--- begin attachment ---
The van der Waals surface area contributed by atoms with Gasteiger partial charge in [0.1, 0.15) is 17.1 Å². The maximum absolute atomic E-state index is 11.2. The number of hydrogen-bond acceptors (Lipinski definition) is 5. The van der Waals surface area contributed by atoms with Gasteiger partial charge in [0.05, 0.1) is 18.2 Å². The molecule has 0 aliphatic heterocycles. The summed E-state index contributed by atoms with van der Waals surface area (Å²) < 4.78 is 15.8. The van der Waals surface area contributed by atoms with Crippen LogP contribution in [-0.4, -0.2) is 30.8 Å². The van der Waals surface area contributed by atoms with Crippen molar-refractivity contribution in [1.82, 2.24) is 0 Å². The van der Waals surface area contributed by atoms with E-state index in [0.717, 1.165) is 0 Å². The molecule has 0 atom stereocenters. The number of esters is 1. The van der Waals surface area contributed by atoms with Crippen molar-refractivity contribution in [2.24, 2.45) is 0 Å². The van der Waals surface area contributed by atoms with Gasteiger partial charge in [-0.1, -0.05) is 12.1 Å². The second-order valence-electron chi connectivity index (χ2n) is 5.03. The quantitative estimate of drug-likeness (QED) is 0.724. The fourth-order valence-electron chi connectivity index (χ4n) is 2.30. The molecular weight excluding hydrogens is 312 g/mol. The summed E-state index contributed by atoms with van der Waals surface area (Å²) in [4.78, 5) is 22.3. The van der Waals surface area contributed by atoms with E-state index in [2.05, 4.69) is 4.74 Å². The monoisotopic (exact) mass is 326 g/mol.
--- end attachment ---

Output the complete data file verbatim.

The van der Waals surface area contributed by atoms with Gasteiger partial charge in [0.1, 0.15) is 17.1 Å². The maximum absolute atomic E-state index is 11.2. The number of hydrogen-bond acceptors (Lipinski definition) is 5. The van der Waals surface area contributed by atoms with Gasteiger partial charge in [0.05, 0.1) is 18.2 Å². The molecule has 0 aliphatic heterocycles. The summed E-state index contributed by atoms with van der Waals surface area (Å²) < 4.78 is 15.8. The van der Waals surface area contributed by atoms with Crippen LogP contribution in [-0.4, -0.2) is 30.8 Å². The van der Waals surface area contributed by atoms with Crippen molar-refractivity contribution in [1.82, 2.24) is 0 Å². The van der Waals surface area contributed by atoms with E-state index in [0.717, 1.165) is 0 Å². The molecule has 0 atom stereocenters. The number of esters is 1. The van der Waals surface area contributed by atoms with Crippen molar-refractivity contribution in [2.24, 2.45) is 0 Å². The van der Waals surface area contributed by atoms with Gasteiger partial charge in [-0.1, -0.05) is 12.1 Å². The second-order valence-electron chi connectivity index (χ2n) is 5.03. The quantitative estimate of drug-likeness (QED) is 0.724. The fourth-order valence-electron chi connectivity index (χ4n) is 2.30. The molecular weight excluding hydrogens is 312 g/mol. The summed E-state index contributed by atoms with van der Waals surface area (Å²) in [4.78, 5) is 22.3. The van der Waals surface area contributed by atoms with E-state index in [2.05, 4.69) is 4.74 Å². The monoisotopic (exact) mass is 326 g/mol.